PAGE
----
Burial Ground was a heavy hardcore band from Central PA that was around in the mid to late 90s from what I can put together. Besides having one of the sickest band names, they were also responsible for writing some serious prototypes of what would become the norm for heavy hardcore in the decade after their demise.

While I typically consider myself an expert on most things PAHC releated, I actually never caught wind of this band until I got my hands on the One Hell Of A Compilation by Blasphemour Records roughly 10 years ago. Side note: check out this comp if you can.

Their song, Rebirth, struck me amongst all of the other awesome bands on the comp (Abnegation, Goatwhore, Skinless, Milhouse, Psywarfare, Deadeyesynder, Deformity, etc) because it somehow managed to walk that fine line between the darkness found within metal yet the energy and personality of hardcore. This is finely exampled at 4:54 of the following video.

While I managed to track down Mp3s of the unreleased EP that was never released due to their vocalist's untimely passing on a message board post from the guy who ran Blasphemour Records ... I could never get my hands on the Let Us Pray full length despite being promised at least 5 times from 5 different people that they would get it to me.

It wasn't until this year's This Is Hardcore Fest when I was running my distro and having my usual old guy conversations with the other 20 people in the world who still are interested in obsure hardcore CDs from the past few decades that I FINALLY got my hands on said disc.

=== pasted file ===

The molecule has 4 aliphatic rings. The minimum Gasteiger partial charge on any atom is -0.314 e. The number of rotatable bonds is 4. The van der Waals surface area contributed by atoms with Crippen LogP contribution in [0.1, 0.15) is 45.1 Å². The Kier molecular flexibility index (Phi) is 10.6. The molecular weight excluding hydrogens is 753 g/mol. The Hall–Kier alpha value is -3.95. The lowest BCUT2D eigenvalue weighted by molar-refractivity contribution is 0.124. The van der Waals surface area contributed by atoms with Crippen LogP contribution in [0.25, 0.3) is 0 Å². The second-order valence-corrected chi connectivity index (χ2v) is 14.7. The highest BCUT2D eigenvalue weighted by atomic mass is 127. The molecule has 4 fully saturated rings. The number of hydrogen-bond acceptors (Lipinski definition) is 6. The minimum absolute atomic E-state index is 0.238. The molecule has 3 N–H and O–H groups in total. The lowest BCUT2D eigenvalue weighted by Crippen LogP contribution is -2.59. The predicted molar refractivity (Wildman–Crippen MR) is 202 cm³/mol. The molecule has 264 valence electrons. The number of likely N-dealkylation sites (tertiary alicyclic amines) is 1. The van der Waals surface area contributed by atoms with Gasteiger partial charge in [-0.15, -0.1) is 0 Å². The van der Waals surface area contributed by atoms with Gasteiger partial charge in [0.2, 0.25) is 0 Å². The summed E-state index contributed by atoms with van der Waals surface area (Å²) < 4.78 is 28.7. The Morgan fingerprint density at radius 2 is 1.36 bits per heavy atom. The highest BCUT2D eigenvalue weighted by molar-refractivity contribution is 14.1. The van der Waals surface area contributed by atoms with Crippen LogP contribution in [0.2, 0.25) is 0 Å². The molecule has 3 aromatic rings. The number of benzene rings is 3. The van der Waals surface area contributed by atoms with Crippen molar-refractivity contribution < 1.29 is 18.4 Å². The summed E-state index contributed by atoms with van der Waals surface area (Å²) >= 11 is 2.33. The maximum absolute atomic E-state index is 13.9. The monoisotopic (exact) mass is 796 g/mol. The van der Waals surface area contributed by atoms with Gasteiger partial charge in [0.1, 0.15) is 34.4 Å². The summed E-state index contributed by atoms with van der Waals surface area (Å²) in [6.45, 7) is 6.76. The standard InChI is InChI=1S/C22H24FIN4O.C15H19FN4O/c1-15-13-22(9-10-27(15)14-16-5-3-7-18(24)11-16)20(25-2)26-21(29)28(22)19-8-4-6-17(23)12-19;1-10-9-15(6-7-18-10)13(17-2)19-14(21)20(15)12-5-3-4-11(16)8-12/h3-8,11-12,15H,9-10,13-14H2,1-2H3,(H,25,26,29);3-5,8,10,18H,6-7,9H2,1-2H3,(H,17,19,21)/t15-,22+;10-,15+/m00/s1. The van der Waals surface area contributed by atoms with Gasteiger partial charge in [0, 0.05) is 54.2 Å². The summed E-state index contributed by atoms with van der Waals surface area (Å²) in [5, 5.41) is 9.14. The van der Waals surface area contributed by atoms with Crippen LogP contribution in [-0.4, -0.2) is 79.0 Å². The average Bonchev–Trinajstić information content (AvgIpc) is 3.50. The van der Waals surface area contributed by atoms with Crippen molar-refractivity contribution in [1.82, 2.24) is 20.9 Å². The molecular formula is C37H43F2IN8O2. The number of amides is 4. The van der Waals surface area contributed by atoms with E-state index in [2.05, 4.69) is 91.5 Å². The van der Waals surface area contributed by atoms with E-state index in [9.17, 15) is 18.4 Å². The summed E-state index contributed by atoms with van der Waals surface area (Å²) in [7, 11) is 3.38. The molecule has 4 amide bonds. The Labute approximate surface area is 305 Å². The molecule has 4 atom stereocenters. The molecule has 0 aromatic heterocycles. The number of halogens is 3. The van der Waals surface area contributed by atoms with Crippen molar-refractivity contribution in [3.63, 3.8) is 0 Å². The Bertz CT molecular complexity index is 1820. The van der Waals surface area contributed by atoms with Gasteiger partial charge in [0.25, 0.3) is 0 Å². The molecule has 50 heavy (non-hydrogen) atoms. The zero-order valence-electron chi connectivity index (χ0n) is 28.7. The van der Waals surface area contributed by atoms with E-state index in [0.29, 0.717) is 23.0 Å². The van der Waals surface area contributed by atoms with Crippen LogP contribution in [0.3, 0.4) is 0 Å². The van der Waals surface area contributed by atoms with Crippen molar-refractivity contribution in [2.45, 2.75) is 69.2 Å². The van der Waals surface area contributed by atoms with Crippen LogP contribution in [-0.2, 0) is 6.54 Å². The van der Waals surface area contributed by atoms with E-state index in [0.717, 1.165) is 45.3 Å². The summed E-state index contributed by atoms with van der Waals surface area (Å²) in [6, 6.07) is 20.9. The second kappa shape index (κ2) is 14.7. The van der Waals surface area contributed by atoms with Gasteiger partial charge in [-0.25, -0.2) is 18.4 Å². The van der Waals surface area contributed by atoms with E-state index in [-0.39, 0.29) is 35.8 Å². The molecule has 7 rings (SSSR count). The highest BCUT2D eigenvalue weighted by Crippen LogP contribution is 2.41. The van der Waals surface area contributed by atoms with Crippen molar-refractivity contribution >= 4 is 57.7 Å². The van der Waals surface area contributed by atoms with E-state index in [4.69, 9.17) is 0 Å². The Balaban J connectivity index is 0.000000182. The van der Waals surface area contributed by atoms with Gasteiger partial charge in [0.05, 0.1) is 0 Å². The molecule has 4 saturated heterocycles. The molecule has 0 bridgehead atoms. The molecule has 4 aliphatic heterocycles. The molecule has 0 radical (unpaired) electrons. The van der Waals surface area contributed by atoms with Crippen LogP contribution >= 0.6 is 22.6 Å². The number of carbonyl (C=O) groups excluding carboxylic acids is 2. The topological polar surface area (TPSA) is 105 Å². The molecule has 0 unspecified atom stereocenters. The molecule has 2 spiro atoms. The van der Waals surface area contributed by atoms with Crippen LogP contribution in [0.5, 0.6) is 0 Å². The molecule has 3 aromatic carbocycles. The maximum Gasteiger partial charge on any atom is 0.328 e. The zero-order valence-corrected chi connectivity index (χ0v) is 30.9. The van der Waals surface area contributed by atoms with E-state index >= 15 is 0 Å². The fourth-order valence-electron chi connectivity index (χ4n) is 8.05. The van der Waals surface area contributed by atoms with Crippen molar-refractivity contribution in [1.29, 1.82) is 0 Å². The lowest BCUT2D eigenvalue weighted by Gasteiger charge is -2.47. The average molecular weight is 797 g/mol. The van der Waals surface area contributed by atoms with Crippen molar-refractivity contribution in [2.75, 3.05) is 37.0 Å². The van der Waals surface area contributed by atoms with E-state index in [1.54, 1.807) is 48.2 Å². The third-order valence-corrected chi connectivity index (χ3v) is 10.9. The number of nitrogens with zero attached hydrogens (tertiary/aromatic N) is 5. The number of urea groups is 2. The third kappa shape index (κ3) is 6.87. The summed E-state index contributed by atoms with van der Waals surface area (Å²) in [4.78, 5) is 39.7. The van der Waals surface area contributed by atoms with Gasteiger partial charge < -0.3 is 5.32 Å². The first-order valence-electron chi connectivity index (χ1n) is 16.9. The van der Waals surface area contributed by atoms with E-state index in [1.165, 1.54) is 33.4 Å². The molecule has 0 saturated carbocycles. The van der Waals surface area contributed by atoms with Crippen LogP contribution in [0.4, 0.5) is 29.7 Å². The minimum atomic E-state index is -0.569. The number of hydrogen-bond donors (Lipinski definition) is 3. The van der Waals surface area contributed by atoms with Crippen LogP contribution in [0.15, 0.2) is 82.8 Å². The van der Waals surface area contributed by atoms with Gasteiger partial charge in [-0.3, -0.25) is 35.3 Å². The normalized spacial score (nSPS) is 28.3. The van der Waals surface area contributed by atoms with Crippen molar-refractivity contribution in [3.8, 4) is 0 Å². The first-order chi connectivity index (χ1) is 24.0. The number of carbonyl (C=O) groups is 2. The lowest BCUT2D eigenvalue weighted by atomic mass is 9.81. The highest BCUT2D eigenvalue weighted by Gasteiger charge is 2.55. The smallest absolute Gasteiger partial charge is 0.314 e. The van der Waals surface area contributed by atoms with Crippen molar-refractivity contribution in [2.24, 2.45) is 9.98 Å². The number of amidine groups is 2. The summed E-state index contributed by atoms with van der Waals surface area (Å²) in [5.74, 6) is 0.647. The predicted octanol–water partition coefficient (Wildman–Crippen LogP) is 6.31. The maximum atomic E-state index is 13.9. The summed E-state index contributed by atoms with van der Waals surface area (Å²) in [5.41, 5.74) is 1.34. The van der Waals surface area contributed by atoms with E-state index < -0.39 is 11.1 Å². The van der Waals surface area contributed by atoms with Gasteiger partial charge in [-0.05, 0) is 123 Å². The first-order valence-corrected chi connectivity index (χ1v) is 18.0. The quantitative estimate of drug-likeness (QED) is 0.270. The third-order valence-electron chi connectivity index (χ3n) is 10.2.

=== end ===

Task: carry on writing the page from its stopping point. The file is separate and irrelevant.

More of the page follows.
I was chatting with a random guy from Buffalo, NY that I somehow have yet to meet and we somehow got on the conversation of the few discs we had both been looking for. I think he pulled out a Dragbody CD and was stoked on it ... which brought us onto Burial Ground conversation (who Dragbody did a split 7" with). As nonchaltantly as anyone has ever said anything to me, the guy says "yeah man, I have like three copies of that ... I'll make sure to get you one."

Like I said earlier, promises of having this album being given to me had been made before so I didn't allow myself to get my hopes up. 15 minutes this awesome, awesome guy comes back with a physical copy in his hands and says "I actually had a copy in my car so you can just have it".

What!?! How is someone that cool?!?